Compson Family’s Crip Time

Narrative Time

The Compson family’s temporal orientation deviates from the able bodied, linear progression of time, and this deviation is revealed firstly through the crippled experience that readers have when attempting to apprehend Faulkner’s non-chronological, multi-narrator style. The book is divided into four sections, the first three narrated by the three Compson sons (Benjy, Quentin, Jason) and the final section by a more detached third-person narrator, Dilsey, who works for the Compson family. The presence of multiple narrators hinders readers from grasping a linear storyline or achieving an omniscient perspective. The reading difficulty is intensified by Benjy’s disjointed account of events he only half-comprehends, and Quentin’s long-winded soliloquies drenched in subliminal melancholy. Both Benjy and Quentin’s narrations keep jumping back and forth in time, slipping from one event to another through random associations (change in time is indicated through alternating between normal font and italics). Upon hearing the word “Caddie,” the phonetic association with “Caddy” prompts Benjy to narrate his memory of waiting for his sister Caddy to return from school years ago (11). Similarly, Quentin’s thoughts are often directed by seemingly arbitrary stimulants, most famously the smell of honeysuckle that compels him to think of Caddy, his incestuous desire for her, and death (85). The Compsons’ narrative time is a scattered agglomeration of segmented times that disables a linear reading of events. 

Repetitive scenes and simplified expressions in Benjy’s narrative further signify the stagnant and inward-locking time that the Compson family experiences. Benjy’s narration is characterized by significant use of phrases such as “Hush,” “I hushed,” “cry,” “cried” and “[I was/am]trying to say,” indicating he has a monotonous life in which being silenced by others, having meltdowns and failing to communicate recurs and constitutes the most part of life. Benjy’s observation of other events similarly features an abundance of simple, repetitive phrases. In describing how the family prepares to get on a carriage in attending Quentin’s funeral, Benjy mostly notes down words such as “turn around,” “can’t you turn,” “whoa” and “yessum,” reflecting not only his cognitive limitations but also the inert nature of the Compson family’s life that remain motionless in time (15). The Compson family’s embodiment of crip time is therefore evident through these temporal deviations. 

Incest Time

The anti-futuristic aspect of the Compson family’s incest time is portrayed through Quentin and Benjy’s incestuous desire towards their sister Caddy and doubleness among characters. From the very literal and metaphorical senses incest is anti-reproductive and thereby anti-futuristic. A family with full ability often extends its existence in time through renewal brought by marriage and reproduction, but those possibilities are often prohibited if the desire is incestuous, and even if by allowance, what has been created can’t be seen as “new blood” to the family, but rather a sign of gradual familial decay.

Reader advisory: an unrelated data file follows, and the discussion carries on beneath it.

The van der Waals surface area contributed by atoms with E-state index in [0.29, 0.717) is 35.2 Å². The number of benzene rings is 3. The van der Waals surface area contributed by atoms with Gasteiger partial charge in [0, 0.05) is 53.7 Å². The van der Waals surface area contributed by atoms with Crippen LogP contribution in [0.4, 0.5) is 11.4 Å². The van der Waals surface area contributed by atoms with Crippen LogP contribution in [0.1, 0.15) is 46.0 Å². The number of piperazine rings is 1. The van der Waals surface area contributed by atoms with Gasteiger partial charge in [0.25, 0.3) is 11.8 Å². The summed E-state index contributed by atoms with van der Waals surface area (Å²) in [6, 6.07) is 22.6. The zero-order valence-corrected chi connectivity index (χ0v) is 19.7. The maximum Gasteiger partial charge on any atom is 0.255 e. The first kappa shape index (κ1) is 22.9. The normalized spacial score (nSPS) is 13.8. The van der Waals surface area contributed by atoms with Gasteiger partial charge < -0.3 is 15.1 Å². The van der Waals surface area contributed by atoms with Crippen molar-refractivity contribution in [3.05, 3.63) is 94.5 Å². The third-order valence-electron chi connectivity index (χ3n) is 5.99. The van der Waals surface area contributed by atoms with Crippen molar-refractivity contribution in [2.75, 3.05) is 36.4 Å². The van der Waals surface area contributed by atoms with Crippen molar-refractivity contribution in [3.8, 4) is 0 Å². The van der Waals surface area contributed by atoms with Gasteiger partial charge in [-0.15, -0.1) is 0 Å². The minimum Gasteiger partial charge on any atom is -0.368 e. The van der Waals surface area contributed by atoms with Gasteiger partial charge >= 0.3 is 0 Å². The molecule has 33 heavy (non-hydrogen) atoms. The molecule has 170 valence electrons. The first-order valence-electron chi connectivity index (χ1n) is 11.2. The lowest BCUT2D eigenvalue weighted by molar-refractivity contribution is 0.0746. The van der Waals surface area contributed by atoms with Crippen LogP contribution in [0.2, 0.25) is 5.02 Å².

Notably depicted through the symbol of water, Quentin’s incestuous desire towards Caddy is interchangeable with his desire towards death, which also echoes how the Compsons’ incest time is anti-futuristic. Caddy’s sexuality is frequently associated with water, as the most memorable childhood scene of all the Compsons’ sons is about how Caddy gets wet in a river as the rest of them look upon the “muddy seat of her drawers” when she climbs to the top of a tree (3). Additionally, Quentin directly describes Caddy’s sexuality as “the swine untethered in Paris rushing coupled into the sea” (3). Upon learning about Caddy’s loss of virginity and her intention to marry Dalton Ames, Quentin claims he wants to kill Caddy and then himself, and attempts to push his knife inside her body (123). During this intense fight on a muddy grassland, Quentin sees “water flowing about [Caddy’s] hips,” her skirt “half saturated” (123). Given Quentin’s intense attention to Caddy’s body and the previous association between water and Caddy’s sexuality, water stands for the erotic symbol of their relationship; yet the sexual connotation underlying “pushing inside” of the knife also indicates how Quentin’s incestuous desire towards Caddy is interchangeable with his desire towards death—both hers and his. Later, when Quentin looks upon the water which he will throw himself into, he makes another association of the river with Caddy, further proving how this unstoppable turbulence, the forbidden incestuous desire, largely drives him towards death. By characterizing incestuous desire as driving force or equivalence to death, Faulkner shows how incest serves as a culmination of life, signaling the cessation of time. Instead of envisioning a future for the Compsons, incest results in a cripple time, a time that halts its normal progression.